1985 He is now Associate Professor at Emory university. 1984 June The U.S. Treasury Department held tax simplification hearings throughout the country. Ogilvy & Mather (O&M) was involved in six out of the eight hearings, hiring local academicians in each city to prepare and deliver testimony against excise taxes. They also arranged media coverage for the academicians and traveled to each city to coordinate their activities. [4]


1984 Jun 20At the hearings held in Atlanta McChesney gave his testimony, and excerpts were later published in a brochure issued by the tobacco industry's private Committee on Taxation and Economic Growth entitled: ...The U.S. "Deserves to Have a Tax System Which Looks Like Someone Designed it on Purpose." [5]

The committee had been founded by long-term tobacco lobbyist and academic recruiter, Robert D. Tollison, with Fred McChesney and three other economists (Harold M. Hochman, Thomas E. Borcherding and Dolores T. Martin). It was basically an operation run by O&M for the tobacco industry. A Tobacco Institute document discusses "an informal committee of economists from 42 states who have collectively and individually participated in activities on behalf of the tobacco industry in the areas of excise taxation and public smoking." [6]


1985 Jan 31 M. Hurst Marshall at the Tobacco Institute (a Vice President) sent to his state branches a list of economists from their Economists' network who could "assist TI on the federal cigarette excise tax issue". An attachment to the letter asked them to spread this information to their lobbyists. [7] [8]. This was essentially a list of members of the 'Economist's network' or the 'Committee on Taxation and Economic Growth' (they overlap).


1985 Feb 8 Robert D. Tollison and Fred McChesney participated in tax reform seminar sponsored by the Emory University and featuring Congressman Fowler. [9] [10] [11]


1985 Mar 6 Maureen Delanty of O&M reported in the 'February Monthly Report' to Peter G. Sparber (TI Vice President) that she had:

"Attended Public Choice Society meeting in New Orleans and reported to you on the event. Final revisions are complete on Fred McChesney's paper and he will submit it for publication in the next two weeks." [12]

The Atlanta Journal-Constitution (Atlanta, GA) published on March 10, 1985 an op-ed article called "Simplifed Tax System Is Needed to End Confusion and Inequities" in which he wrote:

"Both excise and corporate taxes should be eliminated. ... tobacco-product manufacturers have an effective rate of 36 percent. Other corporations escape with tax rates as low as 2 percent of income." [13] [14]

1985 Jul 31 Another of his tobacco industry friendly op-eds called "Is the American Tax System Fair? " was published in News (North Tonawanda, NY) on July 31, 1985. [15]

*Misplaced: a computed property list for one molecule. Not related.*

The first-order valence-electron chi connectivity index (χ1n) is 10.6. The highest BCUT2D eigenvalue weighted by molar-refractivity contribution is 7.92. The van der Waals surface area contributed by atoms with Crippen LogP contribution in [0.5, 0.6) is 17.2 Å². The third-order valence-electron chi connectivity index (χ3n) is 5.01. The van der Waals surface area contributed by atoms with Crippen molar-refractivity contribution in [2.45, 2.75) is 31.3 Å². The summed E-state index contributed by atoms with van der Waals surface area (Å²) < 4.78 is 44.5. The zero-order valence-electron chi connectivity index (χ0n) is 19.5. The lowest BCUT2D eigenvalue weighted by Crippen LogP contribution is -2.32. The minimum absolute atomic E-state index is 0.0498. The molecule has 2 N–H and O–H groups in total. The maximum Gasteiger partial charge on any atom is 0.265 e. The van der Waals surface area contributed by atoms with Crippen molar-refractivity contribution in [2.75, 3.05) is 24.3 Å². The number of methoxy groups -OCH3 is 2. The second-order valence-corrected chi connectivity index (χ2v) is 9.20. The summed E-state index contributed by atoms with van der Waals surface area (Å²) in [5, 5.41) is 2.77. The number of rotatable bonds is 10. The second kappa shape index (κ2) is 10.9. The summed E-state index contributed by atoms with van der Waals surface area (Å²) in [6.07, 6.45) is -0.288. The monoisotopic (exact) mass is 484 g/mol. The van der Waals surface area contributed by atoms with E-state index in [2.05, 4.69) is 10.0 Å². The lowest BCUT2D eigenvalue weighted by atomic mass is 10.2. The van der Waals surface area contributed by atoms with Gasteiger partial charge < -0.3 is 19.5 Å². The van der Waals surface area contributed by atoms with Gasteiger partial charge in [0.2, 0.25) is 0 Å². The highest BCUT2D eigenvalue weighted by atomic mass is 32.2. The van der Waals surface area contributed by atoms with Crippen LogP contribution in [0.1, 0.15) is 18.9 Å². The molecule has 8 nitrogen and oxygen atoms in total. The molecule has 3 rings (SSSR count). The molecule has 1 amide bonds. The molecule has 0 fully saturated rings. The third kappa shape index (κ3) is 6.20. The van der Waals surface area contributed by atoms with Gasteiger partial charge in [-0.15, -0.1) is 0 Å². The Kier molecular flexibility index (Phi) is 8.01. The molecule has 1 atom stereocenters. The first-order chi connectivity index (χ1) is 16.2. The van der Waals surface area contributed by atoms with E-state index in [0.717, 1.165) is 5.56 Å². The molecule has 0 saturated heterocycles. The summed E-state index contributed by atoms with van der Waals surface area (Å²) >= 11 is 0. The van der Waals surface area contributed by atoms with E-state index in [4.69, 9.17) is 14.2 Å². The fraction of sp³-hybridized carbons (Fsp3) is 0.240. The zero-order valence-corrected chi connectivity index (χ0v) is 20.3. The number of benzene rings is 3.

1985 Dec 12: Annual Report of the Tobacco Institute's Public Relations division lists Professor Adams as having served them well:

We believe that the active and creative use of experts -- our scientists in particular -- gives us an edge. But without question, public smoking is our toughest challenge. A close second is taxation. In 1985, most of our resources in this area were focused on the federal situation. That being the case, we concentrated almost exclusively on the home districts and offices of the 56 members of the House Ways and Means and Senate Finance Committees.

We identified and utilized economists from universities in 48 of those districts. Some testified at the four federal tax hearings in which had interest. Others participated in academic symposia attended by Congressional staffers. Others communicated directly with their Congressmen.
And 34 of them wrote op-ed articles on the need to consider excises as part of tax reform. Many of these articles appeared in the principal newspaper in the targeted districts which have, by our estimation, a total circulation of nearly 4 million. The economists were of great help. [SNIP]

Professor Fred McChesney (Emory University) wrote an op-ed article on tax reform that appeared in the Atlanta Journa] Constitution on March 10 (newspaper in home district of Ways & Means Member Fowler). Copies were sent to Fowler and Ways & Means Member Jenkins.

Professor McChesney and Dr. Robert Tollison (George Mason University) participated in tax reform seminar sponsored by Emory University and featuring Congressman Fowler. [16]

1986 and 1987 McChesney was the John M. Olin Fellow in Law & Economics at the School of Law, University of Chicago and a Visiting Professor in 1987 and 1988 at the same university.


1989 Jan 11 his name was still on TI's list of economists. [17]


2000 + More recently Fred McChesney occupies the position of the James B. Haddad Professor at Northwestern University Law School (Chicago, IL).